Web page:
bacteria

How did bacterial glycogen branching enzymes evolve?

 

Glycogen plays important roles in carbon and energy storage in bacteria, with highly branched structures linked with bacterial environmental durability, including the ability to survive in deep sea vents.

 

Dr Liang Wang at the Institut Pasteur of Shanghai & Ms Qing-Hua Liu at Macau University of Science and Technology aim to better understand the structure and evolution of glycogen branching enzyme in bacteria, uncovering a new, third type of structure.

 

Read more about their research in Research Outreach.

 

Read their original article at:  https://doi.org/10.3389/fmicb.2018.03354

 

 

Transcript

 

Hello and welcome to Research Pod! Thank you for listening and joining us today.

 

In this episode we will be looking at the research of Dr Liang Wang, associate professor at the Institut Pasteur of Shanghai, Chinese Academy of Sciences. Dr Wang  and his team aim to better understand the structure and evolution of one of the essential genes for bacterial glycogen metabolism.

 

Glycogen is a sugar which plays important roles in carbon and energy storage in bacteria. Glycogen with a highly branched, compact structure offers a more durable energy source. This characteristic is associated with bacterial environmental durability –  such as the ability to survive in deep sea vents.

 

Dr Liang Wang at the Institut Pasteur of Shanghai, Chinese Academy of Sciences and Ms Qing-Hua Liu at Macau University of Science and Technology aim to better understand the structure and evolution of glycogen branching enzyme in bacteria. Previous research indicates there were two main types of the key branching enzymes – but new research indicates there is in fact a third.

 

Glycogen is a type of multi-branched sugar (or polysaccharide) used for energy storage in animals, fungi, and bacteria. It’s extremely useful as a quick and easily accessible source of glucose and therefore energy. In bacteria, it plays an important role in storing carbon as well as energy.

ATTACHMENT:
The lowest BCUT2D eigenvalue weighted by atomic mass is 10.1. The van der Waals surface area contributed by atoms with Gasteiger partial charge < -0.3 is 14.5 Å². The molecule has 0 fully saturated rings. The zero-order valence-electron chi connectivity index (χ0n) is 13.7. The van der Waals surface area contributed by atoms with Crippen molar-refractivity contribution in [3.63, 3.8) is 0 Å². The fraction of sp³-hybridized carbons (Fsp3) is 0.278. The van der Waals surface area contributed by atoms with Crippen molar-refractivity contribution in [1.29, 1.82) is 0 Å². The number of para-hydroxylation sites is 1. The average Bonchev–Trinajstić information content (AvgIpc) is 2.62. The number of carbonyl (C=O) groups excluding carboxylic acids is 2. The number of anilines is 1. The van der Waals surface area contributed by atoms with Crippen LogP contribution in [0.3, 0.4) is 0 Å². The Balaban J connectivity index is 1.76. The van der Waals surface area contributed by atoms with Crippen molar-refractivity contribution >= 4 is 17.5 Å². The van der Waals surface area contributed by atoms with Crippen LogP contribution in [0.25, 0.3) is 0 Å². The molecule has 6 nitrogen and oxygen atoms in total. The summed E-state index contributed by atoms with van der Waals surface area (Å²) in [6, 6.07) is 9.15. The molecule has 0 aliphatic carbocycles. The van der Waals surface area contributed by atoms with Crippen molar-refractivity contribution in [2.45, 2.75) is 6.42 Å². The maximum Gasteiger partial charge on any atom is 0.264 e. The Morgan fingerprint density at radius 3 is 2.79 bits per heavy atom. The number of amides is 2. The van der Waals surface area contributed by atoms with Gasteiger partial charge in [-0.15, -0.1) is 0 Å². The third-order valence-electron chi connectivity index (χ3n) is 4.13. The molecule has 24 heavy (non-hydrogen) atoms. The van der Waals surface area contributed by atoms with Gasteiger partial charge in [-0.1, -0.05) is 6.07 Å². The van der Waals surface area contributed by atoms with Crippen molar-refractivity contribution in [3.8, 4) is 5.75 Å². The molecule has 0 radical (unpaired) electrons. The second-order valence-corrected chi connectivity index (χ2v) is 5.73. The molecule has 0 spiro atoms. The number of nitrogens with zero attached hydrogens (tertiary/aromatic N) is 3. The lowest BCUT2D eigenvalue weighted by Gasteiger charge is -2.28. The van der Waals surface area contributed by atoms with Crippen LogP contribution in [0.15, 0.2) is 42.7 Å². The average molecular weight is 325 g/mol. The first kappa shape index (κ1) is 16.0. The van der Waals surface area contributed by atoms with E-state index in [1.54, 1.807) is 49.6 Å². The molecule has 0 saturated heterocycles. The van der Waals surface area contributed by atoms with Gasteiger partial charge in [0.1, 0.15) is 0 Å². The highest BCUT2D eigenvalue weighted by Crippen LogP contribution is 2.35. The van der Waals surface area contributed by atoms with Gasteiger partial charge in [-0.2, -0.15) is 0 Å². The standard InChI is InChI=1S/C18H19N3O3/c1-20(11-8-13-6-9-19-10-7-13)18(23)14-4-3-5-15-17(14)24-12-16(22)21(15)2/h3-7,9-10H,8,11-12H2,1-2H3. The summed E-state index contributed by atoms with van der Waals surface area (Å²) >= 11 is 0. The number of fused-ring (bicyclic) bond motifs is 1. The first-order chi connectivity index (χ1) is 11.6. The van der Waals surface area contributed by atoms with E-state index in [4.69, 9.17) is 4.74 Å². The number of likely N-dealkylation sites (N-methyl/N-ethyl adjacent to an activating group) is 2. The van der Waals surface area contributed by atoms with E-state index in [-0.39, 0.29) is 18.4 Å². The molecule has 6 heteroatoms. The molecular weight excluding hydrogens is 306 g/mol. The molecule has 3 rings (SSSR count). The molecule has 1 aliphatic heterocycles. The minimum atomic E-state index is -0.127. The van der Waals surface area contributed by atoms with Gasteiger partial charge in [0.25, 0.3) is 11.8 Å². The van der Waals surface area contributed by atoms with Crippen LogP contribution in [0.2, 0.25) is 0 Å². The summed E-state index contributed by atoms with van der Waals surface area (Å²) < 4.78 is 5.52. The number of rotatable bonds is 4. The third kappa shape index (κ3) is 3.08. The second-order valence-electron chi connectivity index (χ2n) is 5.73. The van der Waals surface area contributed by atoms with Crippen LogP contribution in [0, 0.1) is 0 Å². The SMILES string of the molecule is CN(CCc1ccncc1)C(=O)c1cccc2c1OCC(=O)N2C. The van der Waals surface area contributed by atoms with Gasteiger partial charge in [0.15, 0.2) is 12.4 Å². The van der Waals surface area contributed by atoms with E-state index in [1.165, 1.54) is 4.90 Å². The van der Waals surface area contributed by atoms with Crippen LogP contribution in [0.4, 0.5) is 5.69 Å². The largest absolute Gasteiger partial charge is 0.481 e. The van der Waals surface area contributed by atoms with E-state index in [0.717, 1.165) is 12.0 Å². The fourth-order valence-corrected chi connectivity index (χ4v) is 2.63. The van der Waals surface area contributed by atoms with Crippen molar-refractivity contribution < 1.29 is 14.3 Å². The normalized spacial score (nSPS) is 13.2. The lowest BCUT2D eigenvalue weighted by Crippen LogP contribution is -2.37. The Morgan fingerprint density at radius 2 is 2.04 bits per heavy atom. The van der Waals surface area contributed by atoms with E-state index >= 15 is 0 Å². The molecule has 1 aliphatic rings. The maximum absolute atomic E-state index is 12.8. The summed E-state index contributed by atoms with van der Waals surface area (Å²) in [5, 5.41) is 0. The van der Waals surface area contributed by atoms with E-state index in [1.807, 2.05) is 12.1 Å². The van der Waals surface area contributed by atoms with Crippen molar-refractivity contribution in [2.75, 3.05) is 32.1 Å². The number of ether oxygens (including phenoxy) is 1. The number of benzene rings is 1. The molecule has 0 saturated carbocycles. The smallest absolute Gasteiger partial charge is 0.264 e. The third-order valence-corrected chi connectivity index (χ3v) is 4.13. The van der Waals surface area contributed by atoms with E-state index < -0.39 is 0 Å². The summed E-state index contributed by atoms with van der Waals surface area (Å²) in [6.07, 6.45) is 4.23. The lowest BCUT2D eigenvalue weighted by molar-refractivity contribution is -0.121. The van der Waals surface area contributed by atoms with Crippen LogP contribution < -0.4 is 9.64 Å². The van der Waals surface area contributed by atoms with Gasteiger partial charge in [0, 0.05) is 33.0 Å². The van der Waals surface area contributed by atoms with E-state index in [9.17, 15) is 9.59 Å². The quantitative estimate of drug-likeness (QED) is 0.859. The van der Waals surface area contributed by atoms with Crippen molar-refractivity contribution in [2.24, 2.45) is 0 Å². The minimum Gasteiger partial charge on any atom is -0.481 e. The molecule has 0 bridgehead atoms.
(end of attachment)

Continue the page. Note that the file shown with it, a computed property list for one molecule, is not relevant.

Bacteria are incredibly hardy organisms, capable of living in some of the most extreme environments on Earth, such as deep-sea vents. Bacteria are able to break down and use glycogen as an energy source during unfavourable times, helping to boost their chances of long-term survival.

 

There are a large number of enzymes related to the function of glycogen within bacteria. Among all of them, the glgB-encoded branching enzyme, otherwise known as GBE, is unquestionably one of the most important, and determines glycogen structure.

 

The GBE gene plays an essential role in forming alpha-1,6-glycosidic branching points, and determines the unique branching patterns in the glycogen sugar. It’s these branches that make them easily available for energy within organisms.

 

Dr Liang Wang at Institut Pasteur of Shanghai and Qing-Hua Liu at Macau University of Science and Technology sought to understand the GBE gene better by undertaking a study into its structure and evolution. Glycogen structure has been linked with blood glucose control in human type 2 diabetes, so a clearer understanding of the regulation of glycogen structure in bacteria might also shed some light on the structural abnormalities of glycogen in higher organisms.

 

Previous evolutionary analysis of a small set of GBEs had revealed that two types of GBEs might exist. This was based on their N-terminal domain organisation. The N-terminus is the amine group  located at the start of the polypeptide chain that forms a protein. The first type of GBE (Type 1) had both N1 and N2 domains, whereas the second GBE type (Type 2) only had an N2 domain.

 

The researchers initially analysed the N-terminal domains of 169 manually reviewed bacterial GBEs, using hidden Markov models. In probability theory, Markov models are used to model randomly changing systems. A hidden Markov model is used when a state is partially observable.